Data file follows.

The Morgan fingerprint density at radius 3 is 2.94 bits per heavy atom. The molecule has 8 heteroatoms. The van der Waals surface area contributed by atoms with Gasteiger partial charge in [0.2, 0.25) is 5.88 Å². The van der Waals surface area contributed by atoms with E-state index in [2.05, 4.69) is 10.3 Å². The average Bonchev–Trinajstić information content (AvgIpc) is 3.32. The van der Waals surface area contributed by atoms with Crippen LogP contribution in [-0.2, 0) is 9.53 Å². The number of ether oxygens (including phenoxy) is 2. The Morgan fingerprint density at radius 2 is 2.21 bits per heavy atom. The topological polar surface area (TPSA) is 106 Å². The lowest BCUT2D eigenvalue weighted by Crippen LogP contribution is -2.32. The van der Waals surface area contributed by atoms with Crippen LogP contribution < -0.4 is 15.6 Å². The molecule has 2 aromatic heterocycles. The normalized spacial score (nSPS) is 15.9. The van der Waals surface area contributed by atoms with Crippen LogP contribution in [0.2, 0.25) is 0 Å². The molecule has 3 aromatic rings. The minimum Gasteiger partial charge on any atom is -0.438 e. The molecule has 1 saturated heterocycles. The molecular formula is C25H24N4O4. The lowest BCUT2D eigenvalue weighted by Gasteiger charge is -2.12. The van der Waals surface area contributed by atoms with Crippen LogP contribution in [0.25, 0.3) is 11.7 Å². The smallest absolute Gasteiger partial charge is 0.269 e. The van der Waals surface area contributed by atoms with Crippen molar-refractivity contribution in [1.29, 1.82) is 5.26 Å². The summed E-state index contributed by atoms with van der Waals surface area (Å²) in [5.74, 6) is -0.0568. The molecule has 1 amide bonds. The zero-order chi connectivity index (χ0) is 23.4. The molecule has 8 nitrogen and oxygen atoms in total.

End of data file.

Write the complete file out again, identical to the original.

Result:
The Morgan fingerprint density at radius 3 is 2.94 bits per heavy atom. The molecule has 8 heteroatoms. The van der Waals surface area contributed by atoms with Gasteiger partial charge in [0.2, 0.25) is 5.88 Å². The van der Waals surface area contributed by atoms with E-state index in [2.05, 4.69) is 10.3 Å². The average Bonchev–Trinajstić information content (AvgIpc) is 3.32. The van der Waals surface area contributed by atoms with Crippen LogP contribution in [-0.2, 0) is 9.53 Å². The number of ether oxygens (including phenoxy) is 2. The Morgan fingerprint density at radius 2 is 2.21 bits per heavy atom. The topological polar surface area (TPSA) is 106 Å². The lowest BCUT2D eigenvalue weighted by Crippen LogP contribution is -2.32. The van der Waals surface area contributed by atoms with Crippen LogP contribution < -0.4 is 15.6 Å². The molecule has 2 aromatic heterocycles. The normalized spacial score (nSPS) is 15.9. The van der Waals surface area contributed by atoms with Crippen LogP contribution in [0.2, 0.25) is 0 Å². The molecule has 3 aromatic rings. The minimum Gasteiger partial charge on any atom is -0.438 e. The molecule has 1 saturated heterocycles. The molecular formula is C25H24N4O4. The lowest BCUT2D eigenvalue weighted by Gasteiger charge is -2.12. The van der Waals surface area contributed by atoms with Crippen LogP contribution in [0.25, 0.3) is 11.7 Å². The smallest absolute Gasteiger partial charge is 0.269 e. The van der Waals surface area contributed by atoms with Crippen molar-refractivity contribution in [1.29, 1.82) is 5.26 Å². The summed E-state index contributed by atoms with van der Waals surface area (Å²) in [5.74, 6) is -0.0568. The molecule has 1 amide bonds. The zero-order chi connectivity index (χ0) is 23.4. The molecule has 8 nitrogen and oxygen atoms in total.